With the federal government officially shutdown, federal institutions around the country closed their doors and went quiet this morning, including—to the dismay of tourists in Washington, D.C.—the Smithsonian Institution’s entire bevy of museums lining the National Mall. All of the museums, that is, except one.
Ironically, the only Smithsonian museum building where business is continuing as usual during the shutdown is the one still under construction: The National Museum of African American History and Culture (NMAAHC). Designed by the four-firm team of Freelon Adjaye Bond/SmithGroup JJR, the museum broke ground in February 2012 at the intersection of 15th Street NW and Constitution Avenue—the last major parcel left on the Mall. And despite its status as a major project on the National Mall, construction will continue during the shutdown.
This is, in part, because the project was designated by Congress as a 50-50 project, meaning 50 percent federal money and 50 percent private funding, says Linda St. Thomas, chief spokesperson for the Smithsonian Institution. St. Thomas also notes that “there’s a considerable amount of private funds we have raised.” The funding is called “no year money,” St. Thomas says, “meaning it is not tied to this fiscal year,” and thus exempt from the current budgetary crisis. “When you stop a construction project, you increase your costs immediately … but it doesn’t matter in this case because it’s ‘no year money.’ ” St. Thomas expects that many other similar construction projects would continue during the shutdown—and work was seen continuing today at the sites of the renovation of the Washington Monument and at the public space adjacent to the Smithsonian's National Museum of American History as well.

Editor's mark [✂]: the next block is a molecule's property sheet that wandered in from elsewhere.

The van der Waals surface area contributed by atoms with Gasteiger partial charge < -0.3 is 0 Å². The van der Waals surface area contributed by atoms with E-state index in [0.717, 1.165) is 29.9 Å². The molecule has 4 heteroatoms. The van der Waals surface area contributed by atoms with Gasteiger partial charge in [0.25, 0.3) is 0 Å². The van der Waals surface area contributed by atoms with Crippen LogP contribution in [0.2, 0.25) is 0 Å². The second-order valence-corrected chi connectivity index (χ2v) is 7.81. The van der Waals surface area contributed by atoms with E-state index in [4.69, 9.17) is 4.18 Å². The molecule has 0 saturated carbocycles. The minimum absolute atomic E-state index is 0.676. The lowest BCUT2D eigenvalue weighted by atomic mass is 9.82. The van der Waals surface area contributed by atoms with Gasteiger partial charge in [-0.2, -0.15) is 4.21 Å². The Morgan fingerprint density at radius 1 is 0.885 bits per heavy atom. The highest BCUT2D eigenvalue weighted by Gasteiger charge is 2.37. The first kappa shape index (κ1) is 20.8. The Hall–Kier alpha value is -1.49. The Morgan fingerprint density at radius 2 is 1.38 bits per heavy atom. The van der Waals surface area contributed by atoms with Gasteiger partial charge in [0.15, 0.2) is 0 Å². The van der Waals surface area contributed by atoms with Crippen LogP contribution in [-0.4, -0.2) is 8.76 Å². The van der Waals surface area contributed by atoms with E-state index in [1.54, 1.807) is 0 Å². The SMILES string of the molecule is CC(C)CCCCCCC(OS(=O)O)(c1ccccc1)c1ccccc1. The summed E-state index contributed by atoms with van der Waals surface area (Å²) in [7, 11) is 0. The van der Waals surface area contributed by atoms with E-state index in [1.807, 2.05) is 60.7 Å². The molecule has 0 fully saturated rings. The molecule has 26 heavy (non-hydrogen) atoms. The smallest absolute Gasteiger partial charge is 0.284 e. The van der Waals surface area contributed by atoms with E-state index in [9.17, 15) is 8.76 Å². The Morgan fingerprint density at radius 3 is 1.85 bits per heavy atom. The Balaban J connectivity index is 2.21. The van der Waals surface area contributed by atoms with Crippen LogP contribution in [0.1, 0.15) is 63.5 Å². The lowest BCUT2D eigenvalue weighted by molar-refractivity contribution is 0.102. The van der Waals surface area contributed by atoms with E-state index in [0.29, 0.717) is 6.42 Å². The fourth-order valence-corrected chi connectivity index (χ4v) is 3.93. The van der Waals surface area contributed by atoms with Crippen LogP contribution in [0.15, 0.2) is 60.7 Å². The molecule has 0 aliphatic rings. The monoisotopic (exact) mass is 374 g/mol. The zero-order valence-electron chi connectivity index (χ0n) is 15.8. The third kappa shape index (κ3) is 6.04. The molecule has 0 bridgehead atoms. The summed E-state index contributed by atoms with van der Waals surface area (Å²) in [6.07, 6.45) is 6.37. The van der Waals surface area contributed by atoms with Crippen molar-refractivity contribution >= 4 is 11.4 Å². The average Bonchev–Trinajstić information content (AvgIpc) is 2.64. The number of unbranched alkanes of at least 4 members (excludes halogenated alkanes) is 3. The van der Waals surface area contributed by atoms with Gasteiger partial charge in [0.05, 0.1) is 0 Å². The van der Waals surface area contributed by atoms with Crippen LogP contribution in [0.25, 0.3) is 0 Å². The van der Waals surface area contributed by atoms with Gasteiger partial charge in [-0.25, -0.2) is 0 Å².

What could have caused construction to stop was not funding, but staffing, since Smithsonian employees are among the federal workers who are facing furloughs starting today. But the project managers overseeing the construction for the institution were designated essential, and thus will continue working during the shutdown “in order to oversee the contract,” St. Thomas says.
“They don’t intend to stop construction,” says Philip Freelon, FAIA, principal of the North Carolina-based Freelon Group and one of the project’s principal designers. “They have taken measures to ensure that that work can continue.”
The fact that the construction work is continuing still leaves little for tourists to look at, as construction is taking place mostly in a hole in the ground behind fencing. “More than half the building is below grade,” Freelon says, “so there’s quite a bit to be done before you see something rising above street level.” But the excavation is complete the concrete work is ongoing, as is preparation for mechanical, electrical, and plumbing that the concrete will accommodate.
Freelon expects the below-grade work to be completed, and the structure to begin rising above street level, sometime next year. “Construction is going along at an aggressive and quick pace,” he says, “and that’s good.” The museum is still anticipating a completion date of late 2015.
In the short term, tourists who brought their children to Washington hoping to see the dinosaur skeletons at the Museum of Natural History or the moon rock at the Air and Space museum might just have to settle for giant cranes and construction vehicles at the NMAAHC building site instead.